Emotional stressors, such as financial stress and a lack of control over work, can make a significant difference to the risk factors for hypertension.
(PRWEB UK) 27 February 2013
High blood pressure (Hypertension), a major cause of heart disease, affects an estimated 30% of the population. That’s around 16 million people in the UK and a staggering 68 million people in the USA.
Low socio-economic status has previously been linked as a risk factor for high blood pressure, although the reasons are unclear. The new study is the first to look at wages, a large component of socio-economic status.
National Institute of Health researchers explained, “Wages are an indicator of job quality and may be linked to feelings of self-worth. Low wages can also create financial stress for families that find themselves short of funds to pay for rent, electricity, heat, and gas for their cars.”
The research found that doubling the wages of younger workers was associated with a 25 to 30 percent decrease in the risk of a hypertension diagnosis, and doubling the wages of women was associated with a 30 to 35 percent decrease in the risk of a hypertension diagnosis.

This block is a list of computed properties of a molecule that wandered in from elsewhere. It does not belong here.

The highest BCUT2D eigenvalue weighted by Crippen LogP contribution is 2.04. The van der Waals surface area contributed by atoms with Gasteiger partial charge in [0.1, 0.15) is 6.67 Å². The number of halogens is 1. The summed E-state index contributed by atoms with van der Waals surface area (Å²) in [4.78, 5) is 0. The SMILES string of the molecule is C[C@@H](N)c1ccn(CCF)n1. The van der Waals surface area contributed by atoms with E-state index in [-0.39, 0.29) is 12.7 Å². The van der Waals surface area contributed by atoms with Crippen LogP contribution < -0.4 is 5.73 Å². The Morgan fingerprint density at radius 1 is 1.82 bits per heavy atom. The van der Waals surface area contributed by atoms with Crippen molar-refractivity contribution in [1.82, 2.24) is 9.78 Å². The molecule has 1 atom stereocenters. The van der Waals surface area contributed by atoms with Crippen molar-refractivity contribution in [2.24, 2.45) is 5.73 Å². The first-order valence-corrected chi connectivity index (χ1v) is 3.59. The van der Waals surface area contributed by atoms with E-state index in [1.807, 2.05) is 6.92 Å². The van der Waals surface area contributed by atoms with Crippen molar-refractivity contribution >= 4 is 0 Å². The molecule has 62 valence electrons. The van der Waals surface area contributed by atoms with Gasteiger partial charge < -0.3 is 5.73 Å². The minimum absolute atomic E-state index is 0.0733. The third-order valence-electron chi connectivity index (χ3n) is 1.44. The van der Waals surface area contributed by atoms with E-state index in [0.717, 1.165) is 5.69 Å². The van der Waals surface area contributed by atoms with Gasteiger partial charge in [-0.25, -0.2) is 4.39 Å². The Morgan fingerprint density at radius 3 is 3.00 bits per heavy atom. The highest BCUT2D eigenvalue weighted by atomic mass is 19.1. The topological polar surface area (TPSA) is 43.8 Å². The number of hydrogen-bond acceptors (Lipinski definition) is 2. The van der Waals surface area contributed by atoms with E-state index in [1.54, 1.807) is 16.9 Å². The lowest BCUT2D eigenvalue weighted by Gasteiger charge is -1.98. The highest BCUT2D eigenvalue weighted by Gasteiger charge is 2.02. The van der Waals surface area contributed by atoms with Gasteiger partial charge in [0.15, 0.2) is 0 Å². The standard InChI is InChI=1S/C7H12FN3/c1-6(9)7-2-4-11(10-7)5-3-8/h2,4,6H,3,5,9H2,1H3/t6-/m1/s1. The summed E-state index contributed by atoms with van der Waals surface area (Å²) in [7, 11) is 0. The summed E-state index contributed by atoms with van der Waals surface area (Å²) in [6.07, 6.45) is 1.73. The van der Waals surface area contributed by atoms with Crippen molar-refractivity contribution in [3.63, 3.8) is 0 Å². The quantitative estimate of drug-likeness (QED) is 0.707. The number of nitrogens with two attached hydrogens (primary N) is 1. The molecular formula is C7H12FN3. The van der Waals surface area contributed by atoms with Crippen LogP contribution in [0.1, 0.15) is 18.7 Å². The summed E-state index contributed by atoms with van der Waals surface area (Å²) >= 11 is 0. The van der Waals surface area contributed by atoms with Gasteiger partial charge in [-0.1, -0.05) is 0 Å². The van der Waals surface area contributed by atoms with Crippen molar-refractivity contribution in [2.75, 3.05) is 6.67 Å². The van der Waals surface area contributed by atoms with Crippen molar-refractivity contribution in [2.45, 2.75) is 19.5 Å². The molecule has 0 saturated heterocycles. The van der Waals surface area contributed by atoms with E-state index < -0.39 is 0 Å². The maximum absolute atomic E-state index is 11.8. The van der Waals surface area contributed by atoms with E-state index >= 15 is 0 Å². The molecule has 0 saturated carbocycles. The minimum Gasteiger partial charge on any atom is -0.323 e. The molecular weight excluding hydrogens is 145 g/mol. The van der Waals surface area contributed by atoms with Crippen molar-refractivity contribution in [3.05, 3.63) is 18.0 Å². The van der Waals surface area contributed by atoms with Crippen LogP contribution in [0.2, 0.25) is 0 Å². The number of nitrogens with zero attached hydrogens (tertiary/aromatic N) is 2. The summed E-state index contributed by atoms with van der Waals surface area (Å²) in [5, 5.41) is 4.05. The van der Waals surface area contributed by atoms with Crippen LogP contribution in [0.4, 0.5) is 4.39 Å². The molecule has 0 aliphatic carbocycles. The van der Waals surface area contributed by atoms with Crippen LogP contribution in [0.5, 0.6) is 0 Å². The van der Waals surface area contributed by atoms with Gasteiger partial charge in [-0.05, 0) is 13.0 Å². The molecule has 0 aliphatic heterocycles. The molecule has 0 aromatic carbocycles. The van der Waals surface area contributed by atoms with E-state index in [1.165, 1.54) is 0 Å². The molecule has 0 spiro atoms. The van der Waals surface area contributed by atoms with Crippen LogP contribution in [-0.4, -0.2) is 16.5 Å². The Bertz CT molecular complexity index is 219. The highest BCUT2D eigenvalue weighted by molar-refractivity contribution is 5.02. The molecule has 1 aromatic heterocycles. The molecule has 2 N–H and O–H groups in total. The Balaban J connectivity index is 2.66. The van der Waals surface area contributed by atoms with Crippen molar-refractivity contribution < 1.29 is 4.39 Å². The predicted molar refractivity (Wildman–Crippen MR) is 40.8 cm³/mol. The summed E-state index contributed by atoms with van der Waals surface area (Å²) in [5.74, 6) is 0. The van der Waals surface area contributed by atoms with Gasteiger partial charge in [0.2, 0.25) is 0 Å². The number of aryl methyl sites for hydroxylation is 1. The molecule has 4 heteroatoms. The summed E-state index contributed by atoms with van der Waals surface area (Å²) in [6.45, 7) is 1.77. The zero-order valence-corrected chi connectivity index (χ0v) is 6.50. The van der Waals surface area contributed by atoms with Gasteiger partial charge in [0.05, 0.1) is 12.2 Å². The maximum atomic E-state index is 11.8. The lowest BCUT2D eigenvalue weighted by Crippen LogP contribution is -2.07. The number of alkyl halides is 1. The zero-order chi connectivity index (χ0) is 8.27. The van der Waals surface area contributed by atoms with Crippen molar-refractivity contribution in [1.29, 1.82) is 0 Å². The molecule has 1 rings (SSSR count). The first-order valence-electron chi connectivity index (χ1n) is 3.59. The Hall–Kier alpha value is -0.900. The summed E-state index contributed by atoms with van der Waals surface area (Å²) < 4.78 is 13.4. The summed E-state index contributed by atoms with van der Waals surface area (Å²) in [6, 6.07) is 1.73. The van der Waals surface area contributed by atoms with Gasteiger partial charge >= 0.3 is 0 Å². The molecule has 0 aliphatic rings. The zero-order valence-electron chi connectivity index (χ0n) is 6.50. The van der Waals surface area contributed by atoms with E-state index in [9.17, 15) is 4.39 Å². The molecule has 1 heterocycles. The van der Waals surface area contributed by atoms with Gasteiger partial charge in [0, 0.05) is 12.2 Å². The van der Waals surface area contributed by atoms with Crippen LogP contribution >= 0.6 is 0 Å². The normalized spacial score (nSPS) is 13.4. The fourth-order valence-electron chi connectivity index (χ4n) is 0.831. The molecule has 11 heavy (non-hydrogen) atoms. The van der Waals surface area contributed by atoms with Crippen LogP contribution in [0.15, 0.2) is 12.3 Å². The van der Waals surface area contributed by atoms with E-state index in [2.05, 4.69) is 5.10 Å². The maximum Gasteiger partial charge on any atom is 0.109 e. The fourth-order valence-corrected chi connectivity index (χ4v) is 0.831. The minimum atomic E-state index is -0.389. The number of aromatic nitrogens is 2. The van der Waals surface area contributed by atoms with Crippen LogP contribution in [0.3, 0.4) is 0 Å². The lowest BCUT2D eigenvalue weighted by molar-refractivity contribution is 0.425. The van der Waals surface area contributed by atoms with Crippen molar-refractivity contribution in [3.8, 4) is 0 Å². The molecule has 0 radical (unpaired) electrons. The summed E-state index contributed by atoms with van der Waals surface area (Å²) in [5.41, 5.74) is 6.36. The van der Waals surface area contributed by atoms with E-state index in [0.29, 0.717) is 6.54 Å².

Rob Woodgate, co-founder of ‘Hypnotension’ says, “This research supports our findings that emotional stressors, such as financial stress and a lack of control over work, can make a significant difference to the risk factors for hypertension."
While hypertension is often associated with older males, the researchers said it was “somewhat surprising” to see strong correlations between hypertension and women and younger workers.
The Hypnotension programme is an interesting, simple approach to lower blood pressure naturally that works alongside conventional medical treatment to offer hypertension sufferers a chance to take control of the lifestyle factors affecting their blood pressure.
The Hypnotension programme is delivered by a large network of qualified practitioners in the UK and it is growing rapidly around the globe. To find their nearest Certified Hypnotension Practitioner, members of the public may simply enter their postcode on the Hypnotension website.